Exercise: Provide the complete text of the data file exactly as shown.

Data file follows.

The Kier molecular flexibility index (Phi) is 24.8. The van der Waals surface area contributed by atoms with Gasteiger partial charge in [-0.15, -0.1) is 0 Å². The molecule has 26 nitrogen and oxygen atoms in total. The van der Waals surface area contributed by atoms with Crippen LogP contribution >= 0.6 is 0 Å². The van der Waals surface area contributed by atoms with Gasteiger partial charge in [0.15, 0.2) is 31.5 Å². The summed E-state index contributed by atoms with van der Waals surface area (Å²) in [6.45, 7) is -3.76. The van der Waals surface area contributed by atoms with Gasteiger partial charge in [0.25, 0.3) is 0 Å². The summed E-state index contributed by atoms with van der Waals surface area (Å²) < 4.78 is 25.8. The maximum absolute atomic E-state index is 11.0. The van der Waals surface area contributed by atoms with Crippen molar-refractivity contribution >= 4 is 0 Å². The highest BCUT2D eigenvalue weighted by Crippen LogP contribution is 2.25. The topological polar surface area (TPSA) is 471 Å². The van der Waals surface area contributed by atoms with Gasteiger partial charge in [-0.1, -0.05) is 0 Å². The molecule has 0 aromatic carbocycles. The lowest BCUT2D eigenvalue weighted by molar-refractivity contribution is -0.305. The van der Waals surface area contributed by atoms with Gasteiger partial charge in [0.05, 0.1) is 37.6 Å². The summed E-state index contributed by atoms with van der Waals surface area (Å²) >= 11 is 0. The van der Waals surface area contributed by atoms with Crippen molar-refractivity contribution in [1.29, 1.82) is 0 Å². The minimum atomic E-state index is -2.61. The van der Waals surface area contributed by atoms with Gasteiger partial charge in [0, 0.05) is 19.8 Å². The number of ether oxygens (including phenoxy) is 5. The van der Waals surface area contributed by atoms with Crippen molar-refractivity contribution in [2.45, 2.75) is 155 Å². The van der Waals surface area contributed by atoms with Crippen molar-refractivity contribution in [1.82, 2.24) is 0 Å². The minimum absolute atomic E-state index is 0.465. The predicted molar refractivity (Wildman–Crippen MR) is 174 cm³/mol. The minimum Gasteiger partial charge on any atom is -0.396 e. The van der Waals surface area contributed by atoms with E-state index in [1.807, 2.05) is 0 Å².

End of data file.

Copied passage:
The Kier molecular flexibility index (Phi) is 24.8. The van der Waals surface area contributed by atoms with Gasteiger partial charge in [-0.15, -0.1) is 0 Å². The molecule has 26 nitrogen and oxygen atoms in total. The van der Waals surface area contributed by atoms with Crippen LogP contribution >= 0.6 is 0 Å². The van der Waals surface area contributed by atoms with Gasteiger partial charge in [0.15, 0.2) is 31.5 Å². The summed E-state index contributed by atoms with van der Waals surface area (Å²) in [6.45, 7) is -3.76. The van der Waals surface area contributed by atoms with Gasteiger partial charge in [0.25, 0.3) is 0 Å². The summed E-state index contributed by atoms with van der Waals surface area (Å²) < 4.78 is 25.8. The maximum absolute atomic E-state index is 11.0. The van der Waals surface area contributed by atoms with Crippen molar-refractivity contribution >= 4 is 0 Å². The highest BCUT2D eigenvalue weighted by Crippen LogP contribution is 2.25. The topological polar surface area (TPSA) is 471 Å². The van der Waals surface area contributed by atoms with Gasteiger partial charge in [-0.1, -0.05) is 0 Å². The molecule has 0 aromatic carbocycles. The lowest BCUT2D eigenvalue weighted by molar-refractivity contribution is -0.305. The van der Waals surface area contributed by atoms with Gasteiger partial charge in [0.05, 0.1) is 37.6 Å². The summed E-state index contributed by atoms with van der Waals surface area (Å²) >= 11 is 0. The van der Waals surface area contributed by atoms with Crippen molar-refractivity contribution in [1.29, 1.82) is 0 Å². The minimum atomic E-state index is -2.61. The van der Waals surface area contributed by atoms with Gasteiger partial charge in [0, 0.05) is 19.8 Å². The number of ether oxygens (including phenoxy) is 5. The van der Waals surface area contributed by atoms with Crippen molar-refractivity contribution in [2.45, 2.75) is 155 Å². The van der Waals surface area contributed by atoms with Crippen molar-refractivity contribution in [1.82, 2.24) is 0 Å². The minimum absolute atomic E-state index is 0.465. The predicted molar refractivity (Wildman–Crippen MR) is 174 cm³/mol. The minimum Gasteiger partial charge on any atom is -0.396 e. The van der Waals surface area contributed by atoms with E-state index in [1.807, 2.05) is 0 Å².